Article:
Professional membership is basically a subscription to a professional organisation. Most professional sectors have at least one organisation that provides services to support professionals who work in that field — Engineers Australia and the Australian Computer Society are both good examples. If you’re not sure if your industry has one of these, a quick search online will usually do the trick.
These professional organisations promote quality standards and professional development within the field and offer members activities and services. Generally they offer student membership at a reduced rate with access to an extensive range of services.
The benefits of professional membership will vary from one organisation to another but typically include the following:
Professional organisations often require membership applicants to meet minimum quality standards (such as minimum qualification levels, the completion of industry-approved courses, meeting work experience requirements or passing competency tests). This means that by communicating that you have a professional membership you also indicate to employers that you are accredited by the industry. Membership also shows that you are serious about your field and committed to a long-term career, which is something that your employers will value. In some professional fields (architecture, for example), registration and membership with your industry body may even be a requirement to practise.
This includes access to specific events and training that provide opportunities for learning that are specific to your profession and assist in keeping your skills current.
You’ll find that most organisations run events and activities that allow professional colleagues to network, which will enhance your career-based opportunities in the field.
Many organisations distribute member newsletters that provide information about events and activities (including conferences and professional networking events) and general news about the state of the industry.
Gaining professional membership gives you the opportunity to participate in two-way discussions with experienced people about professional issues and to have your own thoughts heard and clarified. Look out for forums and groups on social networks (LinkedIn, in particular) where you will be able to converse with fellow members.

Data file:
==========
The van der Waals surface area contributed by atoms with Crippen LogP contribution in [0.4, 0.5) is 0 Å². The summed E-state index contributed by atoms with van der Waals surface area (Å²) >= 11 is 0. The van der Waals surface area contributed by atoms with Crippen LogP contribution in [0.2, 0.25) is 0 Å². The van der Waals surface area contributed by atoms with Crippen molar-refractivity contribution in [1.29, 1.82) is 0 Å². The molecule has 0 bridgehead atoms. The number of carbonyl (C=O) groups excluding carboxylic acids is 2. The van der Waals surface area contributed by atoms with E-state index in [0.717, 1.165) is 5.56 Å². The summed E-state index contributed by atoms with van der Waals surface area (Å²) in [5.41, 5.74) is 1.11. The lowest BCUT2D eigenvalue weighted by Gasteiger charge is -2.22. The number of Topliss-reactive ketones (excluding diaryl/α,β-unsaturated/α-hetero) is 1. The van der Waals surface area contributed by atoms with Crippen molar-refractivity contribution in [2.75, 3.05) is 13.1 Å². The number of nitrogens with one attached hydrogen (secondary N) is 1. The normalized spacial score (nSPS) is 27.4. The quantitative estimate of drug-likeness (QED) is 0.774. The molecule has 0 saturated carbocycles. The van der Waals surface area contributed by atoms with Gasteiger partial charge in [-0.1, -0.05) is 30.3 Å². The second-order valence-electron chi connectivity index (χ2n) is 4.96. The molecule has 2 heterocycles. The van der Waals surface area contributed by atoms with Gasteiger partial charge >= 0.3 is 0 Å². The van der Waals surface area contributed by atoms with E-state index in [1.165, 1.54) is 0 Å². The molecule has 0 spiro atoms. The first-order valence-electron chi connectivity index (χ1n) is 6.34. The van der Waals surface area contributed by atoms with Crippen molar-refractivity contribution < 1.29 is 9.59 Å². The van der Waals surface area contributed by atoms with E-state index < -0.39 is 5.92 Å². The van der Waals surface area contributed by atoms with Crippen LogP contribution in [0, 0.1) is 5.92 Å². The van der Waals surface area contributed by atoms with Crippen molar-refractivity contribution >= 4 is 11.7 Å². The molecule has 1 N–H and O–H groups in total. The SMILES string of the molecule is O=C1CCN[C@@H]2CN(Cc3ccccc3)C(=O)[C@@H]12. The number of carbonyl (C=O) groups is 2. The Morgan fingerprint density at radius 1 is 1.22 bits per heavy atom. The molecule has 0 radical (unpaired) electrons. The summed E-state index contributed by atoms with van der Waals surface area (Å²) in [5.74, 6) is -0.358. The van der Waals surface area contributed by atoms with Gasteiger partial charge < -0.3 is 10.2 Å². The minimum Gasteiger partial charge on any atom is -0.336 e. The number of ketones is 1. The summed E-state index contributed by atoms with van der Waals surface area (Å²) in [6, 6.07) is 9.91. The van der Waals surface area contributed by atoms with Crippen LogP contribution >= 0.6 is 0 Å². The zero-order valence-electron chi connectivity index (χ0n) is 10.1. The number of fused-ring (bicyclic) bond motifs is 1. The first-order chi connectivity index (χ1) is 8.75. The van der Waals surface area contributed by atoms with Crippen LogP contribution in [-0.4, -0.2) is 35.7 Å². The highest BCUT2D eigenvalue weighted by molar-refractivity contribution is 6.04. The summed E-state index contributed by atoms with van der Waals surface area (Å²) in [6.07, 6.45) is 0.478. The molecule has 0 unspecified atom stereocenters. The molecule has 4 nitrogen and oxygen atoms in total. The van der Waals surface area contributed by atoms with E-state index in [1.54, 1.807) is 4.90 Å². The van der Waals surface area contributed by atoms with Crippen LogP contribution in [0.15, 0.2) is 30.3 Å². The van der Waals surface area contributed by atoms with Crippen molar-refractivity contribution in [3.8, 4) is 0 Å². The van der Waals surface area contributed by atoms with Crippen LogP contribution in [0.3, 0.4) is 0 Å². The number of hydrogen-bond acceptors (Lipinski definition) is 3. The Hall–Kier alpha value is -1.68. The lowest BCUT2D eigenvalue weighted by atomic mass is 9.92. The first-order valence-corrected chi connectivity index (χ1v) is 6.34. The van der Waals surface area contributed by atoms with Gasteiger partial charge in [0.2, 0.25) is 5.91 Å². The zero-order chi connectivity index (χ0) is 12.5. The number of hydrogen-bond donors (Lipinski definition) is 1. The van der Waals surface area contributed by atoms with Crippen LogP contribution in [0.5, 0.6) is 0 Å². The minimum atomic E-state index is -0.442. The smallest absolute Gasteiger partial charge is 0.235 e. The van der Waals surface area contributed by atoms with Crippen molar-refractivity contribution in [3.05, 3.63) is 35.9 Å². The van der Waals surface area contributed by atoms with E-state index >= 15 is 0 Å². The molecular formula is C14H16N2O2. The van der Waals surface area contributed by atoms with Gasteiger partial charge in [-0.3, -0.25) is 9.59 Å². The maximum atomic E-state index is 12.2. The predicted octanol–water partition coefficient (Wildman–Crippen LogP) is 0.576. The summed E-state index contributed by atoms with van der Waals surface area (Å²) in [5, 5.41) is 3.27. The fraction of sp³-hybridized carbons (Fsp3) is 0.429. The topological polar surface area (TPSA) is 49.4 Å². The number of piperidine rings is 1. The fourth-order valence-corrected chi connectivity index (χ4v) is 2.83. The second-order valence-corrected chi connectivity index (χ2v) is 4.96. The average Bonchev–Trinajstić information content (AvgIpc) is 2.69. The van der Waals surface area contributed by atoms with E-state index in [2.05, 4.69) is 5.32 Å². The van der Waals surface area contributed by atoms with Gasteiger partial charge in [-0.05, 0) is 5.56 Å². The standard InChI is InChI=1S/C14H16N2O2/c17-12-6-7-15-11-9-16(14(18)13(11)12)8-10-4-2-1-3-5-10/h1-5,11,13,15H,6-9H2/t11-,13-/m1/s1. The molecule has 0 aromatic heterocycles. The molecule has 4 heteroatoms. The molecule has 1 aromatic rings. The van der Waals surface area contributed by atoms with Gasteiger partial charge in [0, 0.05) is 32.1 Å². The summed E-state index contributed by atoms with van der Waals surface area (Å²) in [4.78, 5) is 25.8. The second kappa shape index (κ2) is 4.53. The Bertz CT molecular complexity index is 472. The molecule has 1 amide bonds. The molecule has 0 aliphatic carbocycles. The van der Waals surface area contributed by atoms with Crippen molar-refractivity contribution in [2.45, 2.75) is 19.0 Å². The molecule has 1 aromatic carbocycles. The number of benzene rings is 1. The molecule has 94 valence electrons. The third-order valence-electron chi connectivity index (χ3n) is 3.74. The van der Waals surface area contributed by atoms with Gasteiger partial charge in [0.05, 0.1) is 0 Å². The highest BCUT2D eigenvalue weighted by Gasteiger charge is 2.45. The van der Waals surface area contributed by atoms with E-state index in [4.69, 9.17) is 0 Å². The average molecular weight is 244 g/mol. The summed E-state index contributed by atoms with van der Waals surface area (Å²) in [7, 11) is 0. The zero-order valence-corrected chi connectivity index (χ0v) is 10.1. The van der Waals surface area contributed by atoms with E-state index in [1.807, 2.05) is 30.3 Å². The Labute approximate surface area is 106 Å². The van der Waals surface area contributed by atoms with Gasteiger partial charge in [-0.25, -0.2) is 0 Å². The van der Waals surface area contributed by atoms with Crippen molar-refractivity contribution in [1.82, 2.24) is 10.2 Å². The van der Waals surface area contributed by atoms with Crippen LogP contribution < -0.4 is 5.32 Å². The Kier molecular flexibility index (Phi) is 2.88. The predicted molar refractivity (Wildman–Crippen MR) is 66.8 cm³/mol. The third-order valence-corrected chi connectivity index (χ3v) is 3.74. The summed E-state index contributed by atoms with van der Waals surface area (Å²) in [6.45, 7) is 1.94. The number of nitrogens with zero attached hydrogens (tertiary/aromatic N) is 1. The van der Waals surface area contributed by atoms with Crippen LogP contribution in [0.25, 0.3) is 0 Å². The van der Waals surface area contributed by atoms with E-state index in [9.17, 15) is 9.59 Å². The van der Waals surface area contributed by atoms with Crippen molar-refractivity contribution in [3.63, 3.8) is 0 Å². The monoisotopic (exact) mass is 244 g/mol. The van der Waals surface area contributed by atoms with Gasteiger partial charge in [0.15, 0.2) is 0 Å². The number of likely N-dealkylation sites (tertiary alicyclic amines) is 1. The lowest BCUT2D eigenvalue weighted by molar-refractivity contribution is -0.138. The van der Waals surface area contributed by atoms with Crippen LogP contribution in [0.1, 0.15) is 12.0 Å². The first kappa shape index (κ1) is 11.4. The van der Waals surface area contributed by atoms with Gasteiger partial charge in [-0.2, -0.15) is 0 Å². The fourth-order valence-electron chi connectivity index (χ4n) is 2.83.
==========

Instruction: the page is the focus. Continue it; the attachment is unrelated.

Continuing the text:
A range of different services may also be offered, such as professional indemnity and public liability insurance. Additional benefits such as discounts on conferences, professional services, travel and accommodation may also be available.
The fact that you have sought out and subscribed to your own professional organisation adds value to your résumé, as it is an indication of your commitment as a professional. The benefit is not just in joining, but also in actively participating and taking advantage of the services offered.
You should try to participate in networking to understand career opportunities and organisational structures. Present yourself professionally and positively to people who may be potential employers. Commence a process of networking that you will continue to maintain throughout your career in order to realise your goals, and remain connected to your profession — always viewing yourself as a professional.
It’s also important that you try to remain relevant to your profession by committing to continuous learning and keeping updated with the most recent knowledge, research and career opinions. If you can, try to contribute to forums and present and discuss your own ideas, thoughts and findings.
You’ll also find that many professional organisations offer a mentoring service to students. At all levels of your career, it is a positive move to engage with a mentor with whom you can readily discuss matters concerning your professional life. Identify a member of the professional organisation who you can model yourself on — a person who has made a significant contribution in his/her career and who has achieved success in a manner that matches your values and beliefs.